In the atomistic, worldly philosophy of the Epicureans, all there is to life is to get as much pleasure as you can and avoid pain. This isn't to become some rampant hedonist, staggering from opium dens to brothels, but concerns the higher pleasures of the mind.
Epicurus, himself, believed that pleasure was defined as the satisfying of a desire, such as when we drink a glass of water when we're really thirsty. But, he also argued that desires themselves were painful since they, by definition, meant longing and anguish. Thirst is a desire, and we don't like being thirsty. True contentment, then, could not come from creating and indulging pointless wants but must instead come from minimizing desire altogether. What would be the point of setting ourselves new targets? These are just new desires that we must make efforts to satisfy. Thus, minimizing pain meant minimizing desires, and the bare minimum desires were those required to live.
The Four Part Remedy
Given that Epicureans were determined to maximize pleasure and minimize pain, they developed a series of rituals and routines designed to help. One of the best known (not least because we've lost so much written by the Epicureans) was the so-called "Four Part Remedy." These were four principles they believed we ought to accept so that we might find solace and be rid of existential and spiritual pain:
1. Don't fear God. Remember, everything is just atoms. You won't go to hell, and you won't go to heaven. The "afterlife" will be nothingness, in just the same way as when you had no awareness whatsoever of the dinosaurs or Cleopatra. There was simply nothing before you existed, and death is a great expanse of the same timeless, painless void.
2. Don't worry about death. This is a natural corollary of Step 1. With no body, there is no pain. In death, we lose all of our desires and, along with them, suffering and discontent. It's striking how similar in tone this sounds to a lot of Eastern, especially Buddhist, philosophy at the time.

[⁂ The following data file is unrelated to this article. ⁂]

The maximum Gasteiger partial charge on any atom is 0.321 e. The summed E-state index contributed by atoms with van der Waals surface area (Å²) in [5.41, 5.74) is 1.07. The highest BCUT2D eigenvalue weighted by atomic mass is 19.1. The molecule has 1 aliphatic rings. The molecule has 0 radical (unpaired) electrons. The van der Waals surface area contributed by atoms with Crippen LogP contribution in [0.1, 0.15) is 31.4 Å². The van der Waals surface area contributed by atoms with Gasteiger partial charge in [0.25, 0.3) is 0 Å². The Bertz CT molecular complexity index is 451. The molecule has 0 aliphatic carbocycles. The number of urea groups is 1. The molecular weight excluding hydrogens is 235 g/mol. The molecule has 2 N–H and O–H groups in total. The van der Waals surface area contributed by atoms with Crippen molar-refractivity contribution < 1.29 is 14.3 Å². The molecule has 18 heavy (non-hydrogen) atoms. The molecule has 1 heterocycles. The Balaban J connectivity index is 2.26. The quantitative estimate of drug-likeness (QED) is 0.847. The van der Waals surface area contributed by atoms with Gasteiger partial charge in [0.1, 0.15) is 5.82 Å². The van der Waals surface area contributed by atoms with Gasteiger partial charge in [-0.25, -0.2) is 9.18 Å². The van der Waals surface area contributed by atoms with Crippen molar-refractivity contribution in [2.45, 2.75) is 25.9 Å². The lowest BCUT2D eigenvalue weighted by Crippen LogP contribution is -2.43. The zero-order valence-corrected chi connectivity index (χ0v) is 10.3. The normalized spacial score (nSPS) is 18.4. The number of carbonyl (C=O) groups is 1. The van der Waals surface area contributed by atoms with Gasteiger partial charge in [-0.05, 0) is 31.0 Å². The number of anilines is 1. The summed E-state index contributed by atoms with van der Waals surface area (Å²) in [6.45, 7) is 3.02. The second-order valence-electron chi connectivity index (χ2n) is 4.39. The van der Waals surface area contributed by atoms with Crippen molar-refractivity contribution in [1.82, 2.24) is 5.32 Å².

3. What is good is easy to get. Pleasure comes in satisfying desires, specifically the basic, biological desires required to keep us alive. Anything more complicated than this, or harder to achieve, just creates pain. There's water to be drunk, food to be eaten, and beds to sleep in. That's all you need.
4. What is terrible is easy to endure. Even if it is difficult to satisfy the basic necessities, remember that pain is short-lived. We're rarely hungry for long, and sicknesses most often will be cured easily enough (and this was written 2300 years before antibiotics). All other pains often can be mitigated by pleasures to be had. If basic biological necessities can't be met, then you die — but we already established there is nothing to fear from death.
Epicurus's guide to living is noticeably different from a lot of modern self-help books in just how little day-to-day advice it gives. It doesn't tell us "the five things you need to do before breakfast" or "visit these ten places, and you'll never be sad again." Just like it's rival school of Stoicism, Epicureanism is all about a psychological shift of some kind.
Namely, that psychological shift is about recognizing that life doesn't need to be as complicated as we make it. At the end of the day, we're just animals with basic needs. We have the tools necessary to satisfy our desires, but when we don't, we have huge reservoirs of strength and resilience capable of enduring it all. Failing that, we still have nothing to fear because there is nothing to fear about death. When we're alive, death is nowhere near; when we're dead, we won't care.
Practical, modern, and straightforward, Epicurus offers a valuable insight to life. It's existential comfort for the materialists and atheists. It's happiness in four lines.